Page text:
Populus balsamifera (Balsam Poplar)
|Also known as:|
|Life cycle:||perennial woody|
|Habitat:||part shade, sun; upland forest, forest edges, parkland|
|Bloom season:||April - May|
|Plant height:||40 to 80 feet|
|Wetland Indicator Status:||GP: FACW MW: FACW NCNE: FACW|
|MN county distribution (click map to enlarge):|
|National distribution (click map to enlarge):|
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Male and female flowers are on separate trees (dioecious) in hanging catkins from the leaf axils of 1 year old branches. Male catkins are 1½ to 3½ inches long with tiers of red stamens. Female catkins are 2¼ to 6¼ inches long with reddish stigmas.
Leaves and bark:
Leaves are alternate and simple with a round leaf stalk. The blade is 2½ to 3¾ inches long and 1¼ to 1¾ inches wide, lance-elliptic with a rounded base and long taper to the tip, and small rounded teeth. Both leaf surfaces are smooth, the upper dark green, the lower light green with irregular rusty blotches.
New twigs are green and smooth or with very fine hairs, quickly turning brownish, the second year a rich reddish brown and usually smooth. Buds are large, especially the terminal bud (up to 1 inch long), narrowly conical with a sharp point, reddish brown and glossy from a sticky, aromatic resin that coats them. Bark is smooth and thin, greenish brown to gray on younger branches and upper trunk turning dark gray to nearly black near the base of the trunk, with flat-topped vertical ridges and deep furrows between. The trunk can get up to 24 inches diameter at breast height but typically much smaller.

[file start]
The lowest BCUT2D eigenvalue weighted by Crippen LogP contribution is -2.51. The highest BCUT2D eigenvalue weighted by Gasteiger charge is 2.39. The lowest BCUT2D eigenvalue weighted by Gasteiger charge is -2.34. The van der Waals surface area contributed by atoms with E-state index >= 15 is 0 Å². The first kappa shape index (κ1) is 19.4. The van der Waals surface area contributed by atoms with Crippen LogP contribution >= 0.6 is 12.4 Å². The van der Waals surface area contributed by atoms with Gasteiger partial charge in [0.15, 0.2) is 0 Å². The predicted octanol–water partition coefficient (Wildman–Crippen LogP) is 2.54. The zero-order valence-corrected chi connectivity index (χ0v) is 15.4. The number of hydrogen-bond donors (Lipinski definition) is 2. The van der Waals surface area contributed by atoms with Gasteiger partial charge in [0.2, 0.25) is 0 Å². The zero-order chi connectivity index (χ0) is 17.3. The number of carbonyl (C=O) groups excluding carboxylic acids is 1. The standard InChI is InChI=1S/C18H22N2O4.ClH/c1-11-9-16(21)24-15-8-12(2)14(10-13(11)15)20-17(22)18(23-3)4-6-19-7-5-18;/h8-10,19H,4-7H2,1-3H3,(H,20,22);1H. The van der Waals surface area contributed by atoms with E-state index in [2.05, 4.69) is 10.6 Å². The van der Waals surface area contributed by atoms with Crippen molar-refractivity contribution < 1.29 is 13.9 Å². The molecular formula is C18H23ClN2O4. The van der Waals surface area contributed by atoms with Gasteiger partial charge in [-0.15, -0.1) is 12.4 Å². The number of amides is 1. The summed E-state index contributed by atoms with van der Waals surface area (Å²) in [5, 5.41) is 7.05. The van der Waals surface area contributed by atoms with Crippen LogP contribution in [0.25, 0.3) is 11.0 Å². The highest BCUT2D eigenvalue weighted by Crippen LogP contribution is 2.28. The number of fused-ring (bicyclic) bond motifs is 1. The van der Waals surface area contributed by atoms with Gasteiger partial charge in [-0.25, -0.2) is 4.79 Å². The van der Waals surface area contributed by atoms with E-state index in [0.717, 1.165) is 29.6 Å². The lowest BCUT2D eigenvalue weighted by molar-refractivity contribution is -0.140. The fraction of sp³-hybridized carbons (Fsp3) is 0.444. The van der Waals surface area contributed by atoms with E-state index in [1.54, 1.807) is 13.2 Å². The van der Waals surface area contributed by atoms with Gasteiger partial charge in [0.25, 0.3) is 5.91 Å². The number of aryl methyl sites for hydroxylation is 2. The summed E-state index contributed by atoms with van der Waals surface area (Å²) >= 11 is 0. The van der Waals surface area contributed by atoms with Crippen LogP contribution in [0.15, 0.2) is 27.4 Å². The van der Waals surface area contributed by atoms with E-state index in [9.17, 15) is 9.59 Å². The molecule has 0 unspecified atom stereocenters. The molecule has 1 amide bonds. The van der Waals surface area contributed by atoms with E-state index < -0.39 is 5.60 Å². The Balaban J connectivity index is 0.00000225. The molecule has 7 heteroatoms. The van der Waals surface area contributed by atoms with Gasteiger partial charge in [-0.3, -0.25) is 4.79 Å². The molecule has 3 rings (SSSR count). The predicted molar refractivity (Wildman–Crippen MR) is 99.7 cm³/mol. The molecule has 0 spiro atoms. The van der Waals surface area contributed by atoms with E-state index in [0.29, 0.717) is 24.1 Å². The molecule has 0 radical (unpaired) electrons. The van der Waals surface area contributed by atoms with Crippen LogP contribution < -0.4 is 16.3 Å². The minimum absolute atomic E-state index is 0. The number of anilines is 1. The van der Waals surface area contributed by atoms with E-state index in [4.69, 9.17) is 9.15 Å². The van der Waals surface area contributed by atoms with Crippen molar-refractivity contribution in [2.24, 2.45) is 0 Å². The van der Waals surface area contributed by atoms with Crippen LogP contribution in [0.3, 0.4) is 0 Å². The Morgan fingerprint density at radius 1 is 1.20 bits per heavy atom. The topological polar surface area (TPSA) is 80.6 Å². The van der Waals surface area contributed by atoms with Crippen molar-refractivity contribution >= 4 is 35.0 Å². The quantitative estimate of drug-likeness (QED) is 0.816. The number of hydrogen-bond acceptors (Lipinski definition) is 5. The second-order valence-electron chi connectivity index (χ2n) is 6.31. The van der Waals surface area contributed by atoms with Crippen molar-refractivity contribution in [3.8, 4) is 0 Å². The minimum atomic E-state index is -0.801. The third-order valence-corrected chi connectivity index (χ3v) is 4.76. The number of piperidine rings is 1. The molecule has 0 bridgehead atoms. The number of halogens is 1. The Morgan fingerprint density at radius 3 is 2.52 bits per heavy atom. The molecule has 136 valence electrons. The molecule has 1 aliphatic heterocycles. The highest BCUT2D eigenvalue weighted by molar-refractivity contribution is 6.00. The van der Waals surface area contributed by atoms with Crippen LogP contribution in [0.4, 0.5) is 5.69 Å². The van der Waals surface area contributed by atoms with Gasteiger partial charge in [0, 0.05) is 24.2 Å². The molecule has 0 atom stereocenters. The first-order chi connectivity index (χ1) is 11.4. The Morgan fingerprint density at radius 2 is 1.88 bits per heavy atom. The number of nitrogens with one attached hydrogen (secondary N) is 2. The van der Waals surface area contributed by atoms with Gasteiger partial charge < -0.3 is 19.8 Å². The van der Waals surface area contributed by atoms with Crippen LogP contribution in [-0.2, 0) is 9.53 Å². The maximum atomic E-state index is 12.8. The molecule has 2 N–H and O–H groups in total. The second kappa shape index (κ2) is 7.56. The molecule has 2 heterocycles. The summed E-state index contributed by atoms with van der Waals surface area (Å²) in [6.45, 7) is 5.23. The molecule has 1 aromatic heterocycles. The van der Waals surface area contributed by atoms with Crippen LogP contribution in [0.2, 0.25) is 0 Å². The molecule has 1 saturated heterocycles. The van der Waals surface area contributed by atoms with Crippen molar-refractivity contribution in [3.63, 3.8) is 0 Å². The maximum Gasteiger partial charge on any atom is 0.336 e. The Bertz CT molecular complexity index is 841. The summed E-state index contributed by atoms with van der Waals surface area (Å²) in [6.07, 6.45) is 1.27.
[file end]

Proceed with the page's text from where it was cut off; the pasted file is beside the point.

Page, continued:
Fruits is a green, egg-shaped capsule on the long pendulous catkins. Capsules split in two halves releasing the cottony seed.
While widespread across the northern two thirds of Minnesota and prominent in the state's northwest aspen parkland, balsam poplar is probably the least readily recognized native poplar by the average Minnesotan. Similar in general growth habit and bark characteristics to the other poplars, it is generally the smallest in stature and can easily be recognized by is broad to narrowly lance-shaped leaves with a round stalk and coppery leaf stains that can give the entire tree a dark yellowish cast, noticeable at some distance. This species produces suckering stems from the roots, forming colonial clumps, especially after top logging or fire. It is sometimes called “balm of Gilead” though this is more specifically a pharmaceutical name given to the sticky, fragrant resin on the buds and twigs, which is noticeable in the air on calm, humid days throughout the growing season but more so in early spring as buds begin to break.
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Photos courtesy Peter M. Dziuk taken in Anoka, Aitkin and Itasca counties.
Have you seen this plant in Minnesota, or have any other comments about it?